This was a thriller in the vein of James Rollins, although not quite as well-written (and I totally missed those author notes at the end of the book that Rollins always does, in which he separates fact from fiction for the readers). The premise was really cool: much of the remote regions of the world remain relatively unexplored, and we are continually discovering new species. Would it then be possible that, high in the mountains of Tajikstan (or elsewhere), small bands of Neanderthals could hav...more
Book #31 for 2013

Want to read something that makes Deception Point look like great literature? This is it. It's like the author vaguely remembered something from the Anthropology 101 he took 20-some-odd years ago, thought it might make a neat premise for a story, and then, without doing any further research, whipped out this peurile tale of horny archaeologists and modern-day cavemen. Seriously, I've seen better plotting, character development, and attention to detail in Geico commercials.
Jennifer Kim
Although this book came out more than a decade ago, it's still a fascinating read. Starting from how a group could potentially survive (Yeti, anyone?) to how they would communicate and what kind of social dynamics they would have. Also, the question of what we should do if we encountered a creature like that. Do nothing, right? But what if lives were on the line? This is a book I would read over and over every several years. It's really close to 5 stars, but it just won't measure up to Les Miser...more
When researchers are 'sent for' by a former colleague who is currently looking for existing neanderthals, there's a thrill of discovery that keeps the pages turning. Almost too much like Jurassic Park at times- but still quite a good story. The beginning (the mystery, the wonderment, unanswered questions...) is much better than the end (post-discovery)- but it's a quick read and it's decent. A thought-provoking look into the past...and maybe the future.
Part 1 was interesting. Susan and Matt discover a tribe of Neanderthals in the mountains of Turkmenistan! They aren't extinct after all!! And then this book starts to drag ass like no other book I have ever read. They're captured! Then they escape! Then...they are captured! And then...they escape! And on and on and on. Christ! I definitely do not recommend this book unless your some kind of Anthropology freak (Paige??).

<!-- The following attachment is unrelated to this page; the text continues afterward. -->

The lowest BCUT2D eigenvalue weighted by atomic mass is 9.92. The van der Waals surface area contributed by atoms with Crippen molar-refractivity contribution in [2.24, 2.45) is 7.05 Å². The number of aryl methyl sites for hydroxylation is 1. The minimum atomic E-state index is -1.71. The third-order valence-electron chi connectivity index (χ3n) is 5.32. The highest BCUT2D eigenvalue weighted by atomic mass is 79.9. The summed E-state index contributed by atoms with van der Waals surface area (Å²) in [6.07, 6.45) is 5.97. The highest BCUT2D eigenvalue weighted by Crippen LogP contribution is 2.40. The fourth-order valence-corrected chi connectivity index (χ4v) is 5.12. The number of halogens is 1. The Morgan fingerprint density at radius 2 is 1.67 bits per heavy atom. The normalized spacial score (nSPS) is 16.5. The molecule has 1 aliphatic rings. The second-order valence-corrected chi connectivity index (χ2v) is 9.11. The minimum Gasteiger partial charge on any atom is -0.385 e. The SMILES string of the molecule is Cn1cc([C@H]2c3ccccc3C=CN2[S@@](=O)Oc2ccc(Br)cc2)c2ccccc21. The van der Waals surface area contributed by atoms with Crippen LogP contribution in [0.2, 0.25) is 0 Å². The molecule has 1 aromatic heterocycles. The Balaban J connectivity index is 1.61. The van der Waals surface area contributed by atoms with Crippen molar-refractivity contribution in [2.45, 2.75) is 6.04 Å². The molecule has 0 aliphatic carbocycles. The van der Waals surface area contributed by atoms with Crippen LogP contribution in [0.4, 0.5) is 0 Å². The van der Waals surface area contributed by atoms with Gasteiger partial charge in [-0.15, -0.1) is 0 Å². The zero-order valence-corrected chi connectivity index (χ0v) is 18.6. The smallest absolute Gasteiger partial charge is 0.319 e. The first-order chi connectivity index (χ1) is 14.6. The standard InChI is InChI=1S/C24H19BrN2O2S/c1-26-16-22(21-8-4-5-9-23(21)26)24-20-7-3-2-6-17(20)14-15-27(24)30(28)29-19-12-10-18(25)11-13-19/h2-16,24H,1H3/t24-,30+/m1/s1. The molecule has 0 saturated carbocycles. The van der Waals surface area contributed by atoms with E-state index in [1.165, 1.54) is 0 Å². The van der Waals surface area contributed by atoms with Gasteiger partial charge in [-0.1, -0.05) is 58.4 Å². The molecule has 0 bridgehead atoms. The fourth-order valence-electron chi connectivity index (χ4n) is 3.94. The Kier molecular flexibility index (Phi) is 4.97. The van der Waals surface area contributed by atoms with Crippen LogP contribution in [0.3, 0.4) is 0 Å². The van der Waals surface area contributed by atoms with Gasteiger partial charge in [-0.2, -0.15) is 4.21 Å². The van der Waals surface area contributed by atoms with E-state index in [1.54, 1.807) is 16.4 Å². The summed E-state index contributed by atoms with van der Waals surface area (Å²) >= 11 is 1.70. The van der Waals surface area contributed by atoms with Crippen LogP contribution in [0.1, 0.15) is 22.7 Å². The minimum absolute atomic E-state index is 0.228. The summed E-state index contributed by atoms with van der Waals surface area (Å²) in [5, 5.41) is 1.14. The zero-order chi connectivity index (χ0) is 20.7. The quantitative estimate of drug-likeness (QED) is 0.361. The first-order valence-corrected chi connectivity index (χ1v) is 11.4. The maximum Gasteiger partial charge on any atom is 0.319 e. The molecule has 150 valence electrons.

Ivan Stoikov - Allan Bard
Every anthropologist must read this book! Great and scary adventure about our ancient (or actually about the remains of them) cousins - neanderthals. Adventure about the moral in science too, about a "secret" which reveals the real story of the extinction of these brothers of ours... and about the awful side of our nature, the ability to lie and cheat...
I found the book fast paced, well narrated and well edited. It has discussions on politics and religion. Very well handled as they are two different cultures far removed. Very well done. I'm looking forward to reading the other two.

Neanderthals have developed a radically different civilization on a parallel Earth. A Neanderthal physicist, Ponter Boddit, accidentally passes from his universe into a Canadian underground research facility. Fortunately, a team of human scientists, including expert...more
Jul 09, 2014 Donna rated it 2 of 5 stars  ·  review of another edition
Recommends it for: people who liked Jurassic Park and want an easy read
I picked this one up on a whim at the library while looking for something else. The cover compared it to Michael Crichton. The plot was not a new one: 2 scientists pulled from their current work by a mysterious benefactor, they were ex-lovers, company with bad intentions, etc. Years ago I read a book, The Relic, that read like a screenplay, and soon after a movie was released. This gave me the same feeling. I might be seeing this on ScyFy in the near future. There were some moments in the book t...more
I liked the idea behind the story; the actual story, not so much. The boik kept bogging itself down. I finally decided that if I want to read about Neanderthals I'll go back to Clan of the Cave Bear.
This book is fabulous! Action packed and mysterious. I've listened to it on CD also, and George Guidall is a master at narrating. Ill listen to anything he narrates,